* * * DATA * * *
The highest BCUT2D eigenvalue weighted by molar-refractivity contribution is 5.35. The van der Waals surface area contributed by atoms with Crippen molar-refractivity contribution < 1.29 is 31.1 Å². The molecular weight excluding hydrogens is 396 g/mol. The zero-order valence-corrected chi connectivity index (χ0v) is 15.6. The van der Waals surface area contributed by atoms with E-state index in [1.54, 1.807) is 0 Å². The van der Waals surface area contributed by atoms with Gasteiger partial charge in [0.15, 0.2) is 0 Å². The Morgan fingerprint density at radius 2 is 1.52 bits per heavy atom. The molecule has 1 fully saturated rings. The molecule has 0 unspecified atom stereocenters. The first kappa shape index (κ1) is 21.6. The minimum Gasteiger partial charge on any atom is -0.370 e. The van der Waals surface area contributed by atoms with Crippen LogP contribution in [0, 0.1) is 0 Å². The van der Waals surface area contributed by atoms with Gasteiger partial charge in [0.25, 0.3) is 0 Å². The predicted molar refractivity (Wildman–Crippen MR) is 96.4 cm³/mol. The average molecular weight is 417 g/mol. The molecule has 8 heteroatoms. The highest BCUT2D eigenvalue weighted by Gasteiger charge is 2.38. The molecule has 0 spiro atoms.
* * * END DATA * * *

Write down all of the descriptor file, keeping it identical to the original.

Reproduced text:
The highest BCUT2D eigenvalue weighted by molar-refractivity contribution is 5.35. The van der Waals surface area contributed by atoms with Crippen molar-refractivity contribution < 1.29 is 31.1 Å². The molecular weight excluding hydrogens is 396 g/mol. The zero-order valence-corrected chi connectivity index (χ0v) is 15.6. The van der Waals surface area contributed by atoms with E-state index in [1.54, 1.807) is 0 Å². The van der Waals surface area contributed by atoms with Gasteiger partial charge in [0.15, 0.2) is 0 Å². The Morgan fingerprint density at radius 2 is 1.52 bits per heavy atom. The molecule has 1 fully saturated rings. The molecule has 0 unspecified atom stereocenters. The first kappa shape index (κ1) is 21.6. The minimum Gasteiger partial charge on any atom is -0.370 e. The van der Waals surface area contributed by atoms with Crippen LogP contribution in [0, 0.1) is 0 Å². The van der Waals surface area contributed by atoms with Gasteiger partial charge in [0.25, 0.3) is 0 Å². The predicted molar refractivity (Wildman–Crippen MR) is 96.4 cm³/mol. The average molecular weight is 417 g/mol. The molecule has 8 heteroatoms. The highest BCUT2D eigenvalue weighted by Gasteiger charge is 2.38. The molecule has 0 spiro atoms.